A fashionable life
Mid-century heirlooms and African finds make a homely west London sanctuary for Sarah Crook, the powerhouse behind some of Britain’s top designer labels
Lots of people claim to ‘work in fashion’, but few can have been so instrumental in the success of beloved British fashion brands as Sarah Crook.
‘I was lucky enough to be offered a job straight from university with Club 21, which worked with many of the superbrands of the time, including Armani, Donna Karan and Prada,’ she explains over tea in her North Kensington home. ‘I was very much thrown in at the deep end, but it was a great experience.’
That experience lasted 10 years, before she joined Stella McCartney, becoming vice-president before moving on to Christopher Kane as CEO. Right now she’s working on the launch of a new label, Dundas, with former Pucci creative director Peter Dundas, which promises to overturn traditional fashion business models.
With all the travel that her work requires (‘ the best and worst part of the job’), her basement flat in a converted Georgian house has been designed with relaxation in mind. It’s a small but perfectly formed sanctuary where Sarah unwinds after fashion moments (‘a private gig by Paul McCartney and Chrissie Hynde after one of Stella’s shows was a highlight’) and business brainstorms.
‘A private gig by Paul McCartney and Chrissie Hynde after one of Stella’s shows was a highlight’
What was the flat like when you moved in?
I wasn’t originally looking to buy in this area but I put an offer in as soon as I walked through the door, because the flat had a lovely feel and, most importantly, a 70ft walled garden. It was a well thought-out blank canvas, so I didn’t carry out major renovations, but I did change the overall look quite significantly. I immediately lightened the colour of the floor, as light is the most important factor for me, particularly as the flat is lower-ground.
How would you describe your decorating style?
It’s a mishmash of mid-century and Danish with African influences, particularly in the ceramics and textiles. I usually work with variations of white on the walls and add texture and colour through objects in each room. The most important thing for me is a homeliness that I hope extends to everyone who spends time here.
Where do you look for inspiration?
My passion for mid-century furniture stems from my grandma. She was very stylish, and had some amazing pieces, which I inherited, including my coffee table and a 1950s sideboard, which is on its way to my new house in
‘Buy a piece you love and not a piece you need. Iconic furniture is timeless, and you will never tire of it’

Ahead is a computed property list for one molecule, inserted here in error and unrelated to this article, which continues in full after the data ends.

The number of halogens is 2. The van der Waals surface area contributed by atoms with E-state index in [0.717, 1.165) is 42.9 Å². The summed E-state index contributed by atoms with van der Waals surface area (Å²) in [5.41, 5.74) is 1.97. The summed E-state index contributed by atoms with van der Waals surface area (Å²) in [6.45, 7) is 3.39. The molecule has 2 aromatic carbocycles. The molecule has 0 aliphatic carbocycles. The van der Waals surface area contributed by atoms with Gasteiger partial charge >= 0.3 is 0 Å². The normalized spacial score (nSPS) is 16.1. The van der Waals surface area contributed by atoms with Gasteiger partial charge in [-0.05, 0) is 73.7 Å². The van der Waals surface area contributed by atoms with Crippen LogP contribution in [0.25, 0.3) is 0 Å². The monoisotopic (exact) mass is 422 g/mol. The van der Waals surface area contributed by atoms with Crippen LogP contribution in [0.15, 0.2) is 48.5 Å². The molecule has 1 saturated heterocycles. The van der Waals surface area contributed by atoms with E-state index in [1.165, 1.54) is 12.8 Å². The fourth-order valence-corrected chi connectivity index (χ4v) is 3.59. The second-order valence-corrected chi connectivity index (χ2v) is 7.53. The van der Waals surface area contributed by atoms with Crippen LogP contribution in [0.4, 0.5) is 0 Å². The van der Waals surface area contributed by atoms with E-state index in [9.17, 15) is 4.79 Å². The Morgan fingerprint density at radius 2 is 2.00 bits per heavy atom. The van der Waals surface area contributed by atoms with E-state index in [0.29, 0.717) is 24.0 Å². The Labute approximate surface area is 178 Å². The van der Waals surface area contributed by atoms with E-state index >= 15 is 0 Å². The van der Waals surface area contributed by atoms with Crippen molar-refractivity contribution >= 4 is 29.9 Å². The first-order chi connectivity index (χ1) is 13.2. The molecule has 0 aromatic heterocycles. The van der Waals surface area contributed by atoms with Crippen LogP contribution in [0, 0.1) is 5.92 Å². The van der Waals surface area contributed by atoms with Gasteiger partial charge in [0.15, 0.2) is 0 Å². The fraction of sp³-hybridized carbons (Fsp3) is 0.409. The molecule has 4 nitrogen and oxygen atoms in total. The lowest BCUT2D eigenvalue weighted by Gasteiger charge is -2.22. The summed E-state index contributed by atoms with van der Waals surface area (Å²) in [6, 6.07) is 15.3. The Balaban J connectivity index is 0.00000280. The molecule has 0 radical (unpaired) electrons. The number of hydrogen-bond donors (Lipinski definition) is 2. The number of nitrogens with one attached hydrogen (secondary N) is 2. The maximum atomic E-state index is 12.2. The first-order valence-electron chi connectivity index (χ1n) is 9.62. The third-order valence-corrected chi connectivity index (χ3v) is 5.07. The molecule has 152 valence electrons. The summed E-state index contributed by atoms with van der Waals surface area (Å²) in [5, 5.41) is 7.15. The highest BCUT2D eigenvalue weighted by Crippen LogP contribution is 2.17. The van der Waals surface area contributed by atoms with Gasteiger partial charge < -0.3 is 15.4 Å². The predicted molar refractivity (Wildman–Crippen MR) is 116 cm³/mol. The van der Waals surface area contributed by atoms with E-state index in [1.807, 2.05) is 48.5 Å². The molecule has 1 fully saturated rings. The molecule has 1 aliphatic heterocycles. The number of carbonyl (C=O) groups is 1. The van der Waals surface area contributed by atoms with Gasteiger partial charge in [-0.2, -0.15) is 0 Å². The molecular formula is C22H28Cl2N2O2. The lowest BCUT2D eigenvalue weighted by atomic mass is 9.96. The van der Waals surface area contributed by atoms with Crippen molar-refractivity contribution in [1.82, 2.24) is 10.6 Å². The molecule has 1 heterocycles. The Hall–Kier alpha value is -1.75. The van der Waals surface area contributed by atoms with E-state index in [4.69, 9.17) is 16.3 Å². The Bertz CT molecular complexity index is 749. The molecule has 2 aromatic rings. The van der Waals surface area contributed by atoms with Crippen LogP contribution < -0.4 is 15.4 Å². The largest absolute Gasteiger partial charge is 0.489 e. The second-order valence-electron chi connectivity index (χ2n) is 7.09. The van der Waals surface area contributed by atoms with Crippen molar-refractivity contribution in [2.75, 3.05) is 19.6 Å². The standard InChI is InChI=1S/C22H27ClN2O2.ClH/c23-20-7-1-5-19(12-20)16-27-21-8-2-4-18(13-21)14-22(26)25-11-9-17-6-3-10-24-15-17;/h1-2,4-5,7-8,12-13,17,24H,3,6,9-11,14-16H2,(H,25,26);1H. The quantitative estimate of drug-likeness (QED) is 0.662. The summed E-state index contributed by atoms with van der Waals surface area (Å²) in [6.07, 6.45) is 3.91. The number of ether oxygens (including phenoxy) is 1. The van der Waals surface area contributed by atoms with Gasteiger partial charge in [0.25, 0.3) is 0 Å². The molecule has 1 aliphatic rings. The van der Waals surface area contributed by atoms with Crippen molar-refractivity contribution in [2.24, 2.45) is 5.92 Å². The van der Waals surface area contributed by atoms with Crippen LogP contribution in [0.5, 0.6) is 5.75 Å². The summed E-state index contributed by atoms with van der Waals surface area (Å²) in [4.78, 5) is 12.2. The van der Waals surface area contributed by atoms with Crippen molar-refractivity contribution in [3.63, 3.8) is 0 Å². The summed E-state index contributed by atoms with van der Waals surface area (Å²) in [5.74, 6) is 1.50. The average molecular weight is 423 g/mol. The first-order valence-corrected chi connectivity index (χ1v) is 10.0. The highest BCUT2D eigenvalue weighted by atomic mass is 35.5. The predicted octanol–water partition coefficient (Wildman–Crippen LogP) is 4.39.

Ibiza. My love of Africa comes from time spent in South Africa, where my parents have lived for the past 15 years.
Your best decorating advice?
Buy a piece you love and not a piece you need. An iconic item of furniture is timeless, and you will never tire of it. And if you do, you can appreciate something anew just by changing its location. Buying chairs is a passion, and my hallway could often be mistaken for a doctor’s waiting room while I try to work out a home for each of them.
Do you have a favourite?
A Pierre Jeanneret Lounge Chair. Actually, it’s still on my wish list.
Are you disciplined about decluttering?
No! I’m a terrible hoarder, but making sure my living spaces aren’t too cluttered is essential for a relaxing feel.
Was clothes storage a consideration?
Accommodating my wardrobe is a work in progress…
Where in your home are you happiest?
Cooking in my kitchen with the radio on. I cook more in the summer as I love doing leisurely garden suppers.
What’s the possession you would never part with?
My set of Nelson Mandela lithographs and a photograph of my grandma when she was young.
If you could change one thing about your house…
I would knock through to the flat above, which I bought five years ago with the intention of doing just that. It would give me space to have a huge bedroom overlooking the garden with its own fireplace: true luxury.
Left The bright master bedroom is peppered with vintage finds, such as a reupholstered 1950s armchair. ‘I love the process of hunting out vintage pieces,’ Sarah says. ‘ When it comes to decorating, I’m not a planner and always end up buying something I love rather than need, more often than not a chair.’ Right ‘I am more about using texture than colour,’ says Sarah ( below), whose collection of Moroccan rugs includes a beni
ourain in her sitting room
Right A retro hostess trolley and lamp add warmth to the sleek white kitchen. ‘I was lucky in that the house already had very good storage,’ Sarah says. Below Although the room is compact, she had a range installed as she enjoys cooking